Pedro Lazo ranks in almost any estimation as the greatest hurler in the half-century of post-revolution Cuban baseball. While one-time fellow Pinar ace José Contreras opted to flee the island in 2003 for the lure of big league dollars, Lazo remained at home to rewrite the Cuban League record books. He has now amassed a truly formidable statistical legacy for generations of new hurlers to aim at in future campaigns. In addition to his rank at the top of the heap in wins (more than 20 ahead of 46-year-old and still active runner-up Carlos Yanes) and strikeouts (second behind García), he also stands in the career Top Ten in complete games (fifth), starts (sixth), winning percentage (seventh), and total innings pitched (second, trailing only Yanes). Only Yanes (27), Misael López (24), Faustino Corrales (23), Gervasio Miguel Govin (22), and Adiel Palma (21) have logged more National Series seasons than has Pedro Luis Lazo.
While an ace starter on the domestic front in Pinar, Lazo became over the years a dominating presence in Team Cuba’s bullpen and thus one of the most feared closers found on the international scene. His most memorable moments came in San Diego in March 2006 (where he closed out the WBC semifinals versus Dominican big-leaguers) and in Grosseto and Florence (Italy) last September (where he shut down first Australia and later Canada on the road to the most recent World Cup finals). One of Lazo’s rare poor showings came in his final outing a year ago at the September 2009 World Cup event; perhaps overused during a week-long run up to the gold medal match, Lazo was unable to quell a fateful 6-run Team USA seventh-inning uprising that began against Norge Vera and ultimately cost Cuba a world championship. It was that highly forgettable showing (in what could have been his final international outing) that likely convinced Lazo to return for one more crack at the foreign tournament circuit. Disappointingly, however, the towering right-hander largely failed in a couple of final chances to erase the memory of his ineffective meltdown a year earlier in Nettuno. Lazo made only a pair of rather-less-than-noteworthy appearances during this past summer’s IBAF World Cup Qualifier event staged in Puerto Rico and was later left off the gold-medal-winning club that recaptured Cuban prestige during Taiwan’s Intercontinental Cup matches.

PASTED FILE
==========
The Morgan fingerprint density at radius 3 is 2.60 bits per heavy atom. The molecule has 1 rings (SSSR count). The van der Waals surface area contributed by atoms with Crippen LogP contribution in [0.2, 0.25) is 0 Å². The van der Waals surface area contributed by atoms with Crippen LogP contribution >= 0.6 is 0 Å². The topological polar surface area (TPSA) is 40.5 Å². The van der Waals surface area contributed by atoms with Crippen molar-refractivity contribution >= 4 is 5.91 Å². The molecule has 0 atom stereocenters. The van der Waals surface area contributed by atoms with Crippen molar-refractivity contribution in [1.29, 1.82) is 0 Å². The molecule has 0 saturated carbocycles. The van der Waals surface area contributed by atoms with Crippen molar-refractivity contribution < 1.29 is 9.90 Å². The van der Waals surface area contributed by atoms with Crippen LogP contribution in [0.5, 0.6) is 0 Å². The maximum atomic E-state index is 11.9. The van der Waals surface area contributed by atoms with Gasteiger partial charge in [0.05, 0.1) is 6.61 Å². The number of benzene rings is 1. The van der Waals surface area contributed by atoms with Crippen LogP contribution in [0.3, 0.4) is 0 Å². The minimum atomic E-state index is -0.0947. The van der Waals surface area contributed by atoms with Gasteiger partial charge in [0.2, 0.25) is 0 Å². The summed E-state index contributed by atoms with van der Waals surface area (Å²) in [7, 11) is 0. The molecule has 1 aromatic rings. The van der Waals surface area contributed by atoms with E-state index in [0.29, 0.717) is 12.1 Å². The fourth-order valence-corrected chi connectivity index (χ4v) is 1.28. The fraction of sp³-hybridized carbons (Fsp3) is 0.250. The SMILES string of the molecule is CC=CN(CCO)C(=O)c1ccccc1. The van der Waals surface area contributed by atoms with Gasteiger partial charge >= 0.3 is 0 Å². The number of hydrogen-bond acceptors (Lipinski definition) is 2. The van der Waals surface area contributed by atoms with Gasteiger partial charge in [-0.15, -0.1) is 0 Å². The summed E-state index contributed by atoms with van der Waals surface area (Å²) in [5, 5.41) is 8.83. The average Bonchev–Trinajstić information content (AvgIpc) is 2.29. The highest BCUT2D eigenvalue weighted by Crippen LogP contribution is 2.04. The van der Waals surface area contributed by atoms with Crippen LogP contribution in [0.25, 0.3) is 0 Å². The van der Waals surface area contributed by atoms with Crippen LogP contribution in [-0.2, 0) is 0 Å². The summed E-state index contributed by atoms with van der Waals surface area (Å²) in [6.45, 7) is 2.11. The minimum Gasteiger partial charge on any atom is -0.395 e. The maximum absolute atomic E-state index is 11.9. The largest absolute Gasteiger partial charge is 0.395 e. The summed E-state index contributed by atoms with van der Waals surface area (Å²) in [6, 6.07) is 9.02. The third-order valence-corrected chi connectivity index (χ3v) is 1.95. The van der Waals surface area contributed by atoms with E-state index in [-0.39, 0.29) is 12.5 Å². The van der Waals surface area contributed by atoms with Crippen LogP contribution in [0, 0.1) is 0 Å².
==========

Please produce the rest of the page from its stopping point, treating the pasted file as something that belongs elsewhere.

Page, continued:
Cuba has not only lost its most accomplished pitcher this winter, but the Cuban League has now also bid a fond farewell to one of the most colorful characters of island baseball history. Perhaps only Victor “El Loco” Mesa holds a similar stature in the five decades of post-professional Cuban baseball. The image of the huge bear-like Lazo lumbering out of the national team bullpen has long struck fear into the hearts of enemy batters. But the “Cuban Skyscraper” (one of his many rather colorful nicknames) has long been equally as renowned on his native island for his personal charm and unorthodox style as for his blazing fastball and unhittable sinker. My own personal memories of Lazo will always be vividly colored by a pair of moments during the June 2009 Cuban League post-season playoffs. The first was his departure from the mound after a failed attempt to claim career victory number 250 at Nelson Fernández Stadium (Habana Province) in what seemed at the time to be potentially his final career outing; the behemoth hurler had already stripped off both his uniform jersey and under sweat garment to the delight of a howling grandstand throng long before disappearing into the Pinar dugout. A second indelible image is Lazo’s repeated presence hanging over the dugout railing during that same series puffing on a huge black cigar in full view of the entire grandstand audience.
In a brief post-game Sunday interview granted to local Pinar journalist Elena Milián Salaberri the normally quite laconic Lazo seized the opportunity to downplay his own stature in island baseball lore. Pressed to name Cuba’s greatest all-time hurler Lazo was quick to suggest that Rogelio García, Braudilio Vinent and Jorge Luis Valdés (whose records he eventual overhauled) all merited more respect as the island’s greatest. It was of course the most dignified and honorable thing to say about one’s own legendary stature. But for this journalist, at least, Lazo was on this final public occasion somewhat off the mark with his delivery. García, Vinent and Valdés–perhaps other earlier Cuban legends like José Antonio Huelga, or Juan Pérez Pérez, or Lázaro Valle–may indeed loom large in island lore. But none of those earlier greats faced big-league-level hitters of the superior stature now being produced in the modern-era; none faced the offensive challenge of sluggers like Despaigne, Cepeda, Yulieski Gourriel, Osmani Urrutia and Alexei Bell. And none battled the North American, Caribbean or Asian professional batsman encountered in today’s twenty-first century international tournament venues. Nostalgia may cast a heavy vote for earlier stars from early decades–those facing hitters bolstered by aluminum bats or those mowing down international rivals who were usually little more than North American or Asian collegians and industrial leaguers. But hard cold statistics and the undeniable realities of international baseball in the current decade cast the deciding vote for Pedro Luis Lazo as the greatest all-around hurler that island baseball has so far witnessed.